Pretty cool. They’re all expired so I guess I’ll take the kayak into the middle of the Rapp and test them out, that’s a good idea right?

Mostly I’ve been working on getting the deck prepped for painting, everything has been cleaned, sanded, painted with epoxy, and had fairing compound applied.

Everything needs to get cleaned and sanded one more time, then we’ll be ready to paint!

Many books on seamanship stress the need for orderliness aboard ship. A place for everything and everything in it’s place. Many skilled craftsman feel a tidy shop is the calling card of a professional. I do not fall into these categories. In college, my roommate and I won a campus-wide contest for the dirtiest room.

I should probably be embarrassed by this

I like to have all of my tools instantly accessible, by having them strewn about in haphazard fashion.

This is the living room during the rudder build. Hopefully the landlords don’t read my blog.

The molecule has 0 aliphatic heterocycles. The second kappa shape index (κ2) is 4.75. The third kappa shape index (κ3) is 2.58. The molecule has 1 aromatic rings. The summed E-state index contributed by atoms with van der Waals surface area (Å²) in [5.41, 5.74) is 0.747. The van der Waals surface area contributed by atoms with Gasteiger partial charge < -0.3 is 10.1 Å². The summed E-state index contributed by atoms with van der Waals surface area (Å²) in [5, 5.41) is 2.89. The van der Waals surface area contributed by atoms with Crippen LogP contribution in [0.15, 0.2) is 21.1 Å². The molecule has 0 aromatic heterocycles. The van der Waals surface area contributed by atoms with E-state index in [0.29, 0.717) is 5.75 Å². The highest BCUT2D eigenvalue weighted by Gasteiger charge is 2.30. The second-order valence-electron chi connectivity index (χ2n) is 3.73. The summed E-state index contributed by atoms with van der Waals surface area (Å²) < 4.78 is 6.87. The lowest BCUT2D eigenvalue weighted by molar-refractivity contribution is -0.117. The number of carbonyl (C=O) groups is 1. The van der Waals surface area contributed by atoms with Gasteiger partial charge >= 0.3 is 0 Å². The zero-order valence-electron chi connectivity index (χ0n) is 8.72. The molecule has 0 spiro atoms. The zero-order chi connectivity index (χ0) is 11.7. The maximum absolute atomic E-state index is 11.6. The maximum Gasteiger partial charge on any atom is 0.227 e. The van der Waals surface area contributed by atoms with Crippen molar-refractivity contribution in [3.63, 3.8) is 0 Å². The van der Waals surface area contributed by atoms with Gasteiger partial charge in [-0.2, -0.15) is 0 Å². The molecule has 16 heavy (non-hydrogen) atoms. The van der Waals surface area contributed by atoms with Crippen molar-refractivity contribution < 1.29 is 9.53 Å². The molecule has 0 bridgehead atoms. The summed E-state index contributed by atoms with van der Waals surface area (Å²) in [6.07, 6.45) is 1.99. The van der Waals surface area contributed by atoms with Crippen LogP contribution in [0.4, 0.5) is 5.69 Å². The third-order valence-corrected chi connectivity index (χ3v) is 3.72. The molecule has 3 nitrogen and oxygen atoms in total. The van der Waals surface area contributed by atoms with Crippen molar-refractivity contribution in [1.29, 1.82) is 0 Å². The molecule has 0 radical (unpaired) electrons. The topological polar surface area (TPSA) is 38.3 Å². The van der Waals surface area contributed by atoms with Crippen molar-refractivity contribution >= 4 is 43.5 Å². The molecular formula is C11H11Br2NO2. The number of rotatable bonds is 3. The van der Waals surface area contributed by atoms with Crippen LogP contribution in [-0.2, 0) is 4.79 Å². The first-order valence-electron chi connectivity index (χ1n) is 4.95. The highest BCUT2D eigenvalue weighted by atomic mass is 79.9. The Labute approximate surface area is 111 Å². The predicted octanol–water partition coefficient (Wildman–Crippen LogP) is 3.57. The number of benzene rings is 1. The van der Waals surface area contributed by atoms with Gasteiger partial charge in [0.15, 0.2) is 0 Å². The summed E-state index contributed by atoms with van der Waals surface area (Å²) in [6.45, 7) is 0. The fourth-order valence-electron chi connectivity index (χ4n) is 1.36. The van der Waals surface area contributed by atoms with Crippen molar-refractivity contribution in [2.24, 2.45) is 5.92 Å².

Supposedly Einstein said that if a messy desk is the sign of a messy mind, then what is an empty desk indicative of? Who am I to argue with Einstein? At any rate, I allowed the boat to get completely out of control, and Ryan was having none of it, so she came out and helped me clean and organize. It’s much, much better.

With everything cleaned and organized, the interior feels much closer to being complete. We’re hitting the Annapolis boat show next weekend in search of a composting toilet, halyards and running rigging, and a few other sundries. Progress!

Miscellany

Still in a bit of a holding pattern for temps to warm up a bit, did some spring cleaning and burned a bunch of scrap from the rudder build… I never did tally the total number of mock-ups I ended up making. Let’s just say I enjoyed burning them. I replaced the diaphragm and the flapper valves on the bilge pump while watching the fire die down.

The interior of boat warms up pretty good over the course of the day, so last time I was out there I finished up some awkwardly located ‘glasswork. The effort required to take these selfies was clearly not worth it.